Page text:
Using the methods described above for controlled Rf energy application with paired electrodes and a conductive-resistive matrix CM, it has been found that time intervals ranging between about 500 ms and 4000 ms can be sufficient to uniformly denature tissue constituents re-crosslink to from very strong welds in most tissues subjected to high compression. Other alternative embodiments are possible that multiply the number of cooperating opposing polarity electrodes 220 and 225 and intermediate or surrounding matrix portions CM.
The type of engagement surface 250A shown in
In the embodiment of
Of particular interest, the embodiment of
3. Type “C” system for tissue welding.
As can be seen in
The matrix CMA preferably is substantially rigid but otherwise operates as described above. The metallic film layer 475 is shown as having an optional underlying conductive member indicated at 477 that is coupled to electrical source 180 and thus comprises an electrode that defined a second polarity.
Of particular interest, referring to
4. Type “D” conductive-resistive matrix system for tissue welding.
Still referring to
The lower (first) jaw 512A carries an opposing polarity (+) electrode element 560 that is embedded within the interior of insulator material 556 that makes up the exterior body of jaw 512A. The jaw has a thin surface conductor element 565 in engagement surfaces 555A—that is not directly coupled to the voltage source 180. Rather, the surface conductor element 565 is electrically/conductively coupled to the surface conductor 565 only by an intermediate conductive-resistive matrix CM that contacts both the active electrode 560 and the surface conductor 565. Of particular interest, the conductive-resistive matrix CM has a cross-section that diminishes in the direction of the surface conductor 565. In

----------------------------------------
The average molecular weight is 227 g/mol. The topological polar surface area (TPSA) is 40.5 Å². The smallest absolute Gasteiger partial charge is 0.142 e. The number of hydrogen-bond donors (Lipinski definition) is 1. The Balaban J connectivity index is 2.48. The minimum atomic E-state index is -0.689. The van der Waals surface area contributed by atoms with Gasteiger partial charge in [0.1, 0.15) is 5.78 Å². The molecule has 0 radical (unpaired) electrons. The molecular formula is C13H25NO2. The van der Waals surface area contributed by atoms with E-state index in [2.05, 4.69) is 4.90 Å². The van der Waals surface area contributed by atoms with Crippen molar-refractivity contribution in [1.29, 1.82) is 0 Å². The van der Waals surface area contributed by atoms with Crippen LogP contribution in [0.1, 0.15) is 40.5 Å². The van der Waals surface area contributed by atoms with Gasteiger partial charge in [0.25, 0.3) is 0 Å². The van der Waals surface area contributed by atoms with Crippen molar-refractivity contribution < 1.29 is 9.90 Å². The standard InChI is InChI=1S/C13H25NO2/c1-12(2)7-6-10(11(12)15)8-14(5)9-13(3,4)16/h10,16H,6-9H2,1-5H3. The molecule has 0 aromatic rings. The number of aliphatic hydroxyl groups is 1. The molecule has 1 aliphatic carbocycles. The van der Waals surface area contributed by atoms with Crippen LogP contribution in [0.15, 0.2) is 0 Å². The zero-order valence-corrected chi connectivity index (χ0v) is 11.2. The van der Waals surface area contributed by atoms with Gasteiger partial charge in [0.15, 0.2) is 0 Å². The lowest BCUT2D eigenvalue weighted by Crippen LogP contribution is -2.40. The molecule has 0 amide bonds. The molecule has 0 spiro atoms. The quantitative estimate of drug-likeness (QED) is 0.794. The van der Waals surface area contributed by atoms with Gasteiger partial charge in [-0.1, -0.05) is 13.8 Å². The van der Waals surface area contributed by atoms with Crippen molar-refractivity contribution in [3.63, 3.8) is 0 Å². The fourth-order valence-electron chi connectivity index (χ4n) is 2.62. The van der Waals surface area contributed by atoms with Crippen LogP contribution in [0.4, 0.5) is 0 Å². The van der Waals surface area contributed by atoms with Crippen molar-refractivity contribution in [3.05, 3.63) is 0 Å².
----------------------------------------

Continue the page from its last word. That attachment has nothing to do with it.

It can be understood that when the conductive-resistive matrix CM is below it switching temperature range, current will flow between the interior active electrode 560 and the surface conductor 565. However, when the engaged tissue is elevated in temperature, which elevates the temperature of surface conductor 565, the portion of the matrix CM proximate to surface conductor 565 will be heated to its switching range before the other portions of the matrix more proximate to the interior active electrode 560. Thereafter, the conductive-resistive matrix CM will have a temperature that hovers about the upper end of its switching range, which also is the targeted tissue treatment range. Contemporaneously, the central matrix portion will focus its passive (conductive) heating at a selected location within the engagement surface 255B. It has been found that a centrally focused passive heating as depicted in the embodiment of
As can be seen in
In the embodiment of
In the embodiment of
The embodiment of
Now turning to
Referring now to
Referring now to
Now referring to
In another aspect of the invention, still referring to
In another aspect of the invention, the invention can provide a controller 182 coupled to the voltage source 180 that includes algorithms that convert energy delivery from a continuous mode to a pulsed mode upon the system reaching a selected parameter such as an impedance level. For example, the controller 182 can alter energy delivery to a pulsed mode upon the combination of the matrix CM and the engaged tissue reaching a particular impedance level. It has been found that such a pulsed mode of energy delivery will allow moisture within the tissue to re-hydrate the engaged tissue to further prevent tissue desiccation, while still maintaining the targeted tissue temperature.
Although particular embodiments of the present invention have been described above in detail, it will be understood that this description is merely for purposes of illustration. Specific features of the invention are shown in some drawings and not in others, and this is for convenience only and any feature may be combined with another in accordance with the invention. Further variations will be apparent to one skilled in the art in light of this disclosure and are intended to fall within the scope of the appended claims.
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|U.S. Classification||606/51, 606/49|
|International Classification||A61B18/14, A61B18/12|
|Cooperative Classification||A61B18/1442, A61B2018/00148, A61B2018/00797, A61B2018/00083, A61B2018/00809, A61B2018/0063, A61B2018/00654, A61B2018/1467, A61B2018/00791, A61B2018/00077|
|Nov 12, 2004||AS||Assignment|
Owner name: SURGRX, INC., CALIFORNIA
Free format text: ASSIGNMENT OF ASSIGNORS INTEREST;ASSIGNORS:TRUCKAI, CSABA;BAKER, JAMES A.;SHADDUCK, JOHN H.;REEL/FRAME:015354/0080
Effective date: 20040205
|May 25, 2011||FPAY||Fee payment|
Year of fee payment: 4
|Jan 5, 2013||AS||Assignment|
Owner name: ETHICON ENDO-SURGERY, INC., OHIO
Free format text: ASSIGNMENT OF ASSIGNORS INTEREST;ASSIGNOR:SURGRX, INC.;REEL/FRAME:029573/0277
Effective date: 20121204
|Jun 10, 2015||FPAY||Fee payment|
Year of fee payment: 8